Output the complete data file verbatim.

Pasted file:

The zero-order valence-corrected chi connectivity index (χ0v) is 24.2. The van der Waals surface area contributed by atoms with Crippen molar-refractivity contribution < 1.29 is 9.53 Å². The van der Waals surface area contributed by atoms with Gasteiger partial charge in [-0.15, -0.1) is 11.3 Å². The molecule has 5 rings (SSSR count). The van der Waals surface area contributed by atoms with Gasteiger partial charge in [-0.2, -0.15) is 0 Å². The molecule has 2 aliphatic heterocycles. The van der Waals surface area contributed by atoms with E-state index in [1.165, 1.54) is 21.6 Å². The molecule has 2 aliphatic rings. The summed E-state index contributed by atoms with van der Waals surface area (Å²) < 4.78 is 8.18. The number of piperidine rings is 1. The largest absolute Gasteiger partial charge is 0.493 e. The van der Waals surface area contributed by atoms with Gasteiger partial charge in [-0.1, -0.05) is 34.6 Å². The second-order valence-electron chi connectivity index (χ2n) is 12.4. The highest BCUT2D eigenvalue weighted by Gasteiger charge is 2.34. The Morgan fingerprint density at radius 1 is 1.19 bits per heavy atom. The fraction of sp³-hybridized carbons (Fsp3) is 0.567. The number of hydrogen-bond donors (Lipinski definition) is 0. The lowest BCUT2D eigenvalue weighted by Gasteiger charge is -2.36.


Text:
The zero-order valence-corrected chi connectivity index (χ0v) is 24.2. The van der Waals surface area contributed by atoms with Crippen molar-refractivity contribution < 1.29 is 9.53 Å². The van der Waals surface area contributed by atoms with Gasteiger partial charge in [-0.15, -0.1) is 11.3 Å². The molecule has 5 rings (SSSR count). The van der Waals surface area contributed by atoms with Gasteiger partial charge in [-0.2, -0.15) is 0 Å². The molecule has 2 aliphatic heterocycles. The van der Waals surface area contributed by atoms with E-state index in [1.165, 1.54) is 21.6 Å². The molecule has 2 aliphatic rings. The summed E-state index contributed by atoms with van der Waals surface area (Å²) < 4.78 is 8.18. The number of piperidine rings is 1. The largest absolute Gasteiger partial charge is 0.493 e. The van der Waals surface area contributed by atoms with Gasteiger partial charge in [-0.1, -0.05) is 34.6 Å². The second-order valence-electron chi connectivity index (χ2n) is 12.4. The highest BCUT2D eigenvalue weighted by Gasteiger charge is 2.34. The Morgan fingerprint density at radius 1 is 1.19 bits per heavy atom. The fraction of sp³-hybridized carbons (Fsp3) is 0.567. The number of hydrogen-bond donors (Lipinski definition) is 0. The lowest BCUT2D eigenvalue weighted by Gasteiger charge is -2.36.